I’ve been thinking about Andy Warhol and what an impact he had on my life. Andy was the master of blurring the line between art and commerce. His art played with the conventions of commerce—marketing, mass production, branding, popular culture, advertising, celebrity. He also blurred the line between serious and playful. He was very serious about his work, but he approached it with a sense of humor. His work ethic was incredible. He would wake up early every day and go to his studio and paint, break for lunch, and work all afternoon—often spending hours on the phone—then at night he would always go out and socialize. He went everywhere. In fact, I first met him—and his dazzling entourage—when I was waiting tables at Max’s. I admired Andy so much. Like Andy, I felt the influence of Marcel Duchamp and a kinship to Dada and Popism, which became foundational to what I was creating.
To my amazement, we actually became acquainted. Chris [Stein] and I found ourselves on Andy’s invitation list. He would ask us to dinner sometimes. He didn’t eat much; he’d often cover up his plate with a napkin and take it with him and leave it on a ledge somewhere for a hungry street person. Later on, he invited us to his parties at the Factory on Union Square. Andy would invite all kinds of people from all kinds of backgrounds, uptown, downtown, artists, socialites, eccentrics, you name it. Andy, in his way, was very sociable and hung around with any-and everybody. One of his great skills was that he was a very, very good listener. He would sit there and suck all of it in. His curiosity was endless. He was also extremely supportive of new artists. Chris and I adored Andy—and to find out that he was a fan of ours was heavenly.
Andy put me on the cover of Interview magazine and he threw a party for us at Studio 54 when “Heart of Glass” went to number one in America. Now that we weren’t on the road, we had gotten to know him a little, and the idea of Andy’s doing my portrait came up; somewhere, at some point, Andy had remarked that if he could have anyone else’s face, it would be mine.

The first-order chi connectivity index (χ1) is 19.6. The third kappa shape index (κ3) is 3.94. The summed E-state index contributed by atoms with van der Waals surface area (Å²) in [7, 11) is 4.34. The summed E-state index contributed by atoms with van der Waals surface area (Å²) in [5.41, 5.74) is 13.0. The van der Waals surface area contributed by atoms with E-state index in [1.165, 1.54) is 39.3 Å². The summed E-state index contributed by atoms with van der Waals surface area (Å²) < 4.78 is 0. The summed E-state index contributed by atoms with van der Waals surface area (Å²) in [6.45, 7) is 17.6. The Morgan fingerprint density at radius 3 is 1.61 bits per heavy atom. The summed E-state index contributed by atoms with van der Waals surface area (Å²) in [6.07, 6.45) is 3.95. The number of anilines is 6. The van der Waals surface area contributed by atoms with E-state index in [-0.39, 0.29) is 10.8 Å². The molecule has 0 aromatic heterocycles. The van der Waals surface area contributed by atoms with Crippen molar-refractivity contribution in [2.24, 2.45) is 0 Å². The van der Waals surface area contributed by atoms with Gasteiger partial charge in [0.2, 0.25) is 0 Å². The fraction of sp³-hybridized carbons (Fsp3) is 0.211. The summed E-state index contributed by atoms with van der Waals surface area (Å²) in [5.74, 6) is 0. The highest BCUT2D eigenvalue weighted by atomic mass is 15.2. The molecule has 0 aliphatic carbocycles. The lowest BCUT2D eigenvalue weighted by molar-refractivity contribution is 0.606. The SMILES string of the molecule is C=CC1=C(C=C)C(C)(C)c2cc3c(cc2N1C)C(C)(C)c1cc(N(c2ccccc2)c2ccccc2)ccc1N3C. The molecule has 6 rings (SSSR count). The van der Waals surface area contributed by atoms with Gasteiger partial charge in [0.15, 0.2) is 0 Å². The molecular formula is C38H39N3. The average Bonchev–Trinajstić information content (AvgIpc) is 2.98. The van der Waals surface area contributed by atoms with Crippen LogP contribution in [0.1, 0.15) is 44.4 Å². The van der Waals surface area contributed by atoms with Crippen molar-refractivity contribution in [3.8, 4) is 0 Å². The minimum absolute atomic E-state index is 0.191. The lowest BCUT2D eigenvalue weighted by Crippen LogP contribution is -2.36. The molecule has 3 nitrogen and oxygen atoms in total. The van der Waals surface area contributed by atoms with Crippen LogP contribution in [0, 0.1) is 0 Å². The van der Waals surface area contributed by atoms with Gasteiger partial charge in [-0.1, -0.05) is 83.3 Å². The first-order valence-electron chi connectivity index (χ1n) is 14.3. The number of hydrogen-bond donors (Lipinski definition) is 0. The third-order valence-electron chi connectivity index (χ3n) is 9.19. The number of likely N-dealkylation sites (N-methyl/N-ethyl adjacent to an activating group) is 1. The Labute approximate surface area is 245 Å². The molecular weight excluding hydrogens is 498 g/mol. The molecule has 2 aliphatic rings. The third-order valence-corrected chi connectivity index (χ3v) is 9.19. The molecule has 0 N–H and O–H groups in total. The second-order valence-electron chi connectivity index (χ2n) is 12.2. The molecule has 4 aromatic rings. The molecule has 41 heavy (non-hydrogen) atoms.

How it worked was that first Andy took some photos of you. He used one of those unique Big Shot Polaroid cameras that looked like a shoebox with a lens on it. The Big Shot was designed for portrait use only—and the quality of the shots was often striking. Perfect for Andy. After taking the Polaroids, he would show them to us and ask quietly—Andy was very soft-spoken—“Well, which one would you like?” I saw a couple that I thought were good but I said, “That’s really up to you.” He’s the artist; it seemed to be the safest thing to have him choose. I’ve lived with that Andy Warhol portrait for a long time now, so I’m much more used to it, but seeing all these portraits of yourself for the first time, by an artist who was so important to you, was startling. I guess I was just stunned. And humbled. Over the years, Chris and I came across a lot of those cameras from the early seventies and we would always buy them for Andy. We’d find them in junk stores at around twenty-five cents a pop. He’d always be very grateful. The portrait itself has taken on a life of its own—reproduced countless times and exhibited in numerous galleries worldwide. I still have that original Warhol. I can’t imagine parting with it. Well, I will be parting with it briefly next year, when I loan it to the Whitney for a retrospective show of Andy’s work.
Later, Andy called and asked me to model for a portrait he was going to create live, at Lincoln Center, as a promotion for the Commodore Amiga computer. It was a pretty amazing event. They had a full orchestra and a large board set up with a bunch of technicians in lab coats. The techs programmed away with all the Warhol colors, as Andy designed and painted my portrait. I hammed it up some for the cameras, turning toward Andy, running my hand through my hair, and asking in a suggestive Marilyn voice, “Are you ready to paint me?” Andy was pretty hilarious in his usual flat-affect way, as he sparred with the Commodore host.
I think there are only two copies of this computer-generated Warhol in existence and I have one of them.
From Face It by Debbie Harry. Copyright 2019 by Debbie Harry. Reprinted by permission of Dey Street, an imprint of HarperCollins Publishers.
Follow artnet News on Facebook:
Want to stay ahead of the art world? Subscribe to our newsletter to get the breaking news, eye-opening interviews, and incisive critical takes that drive the conversation forward.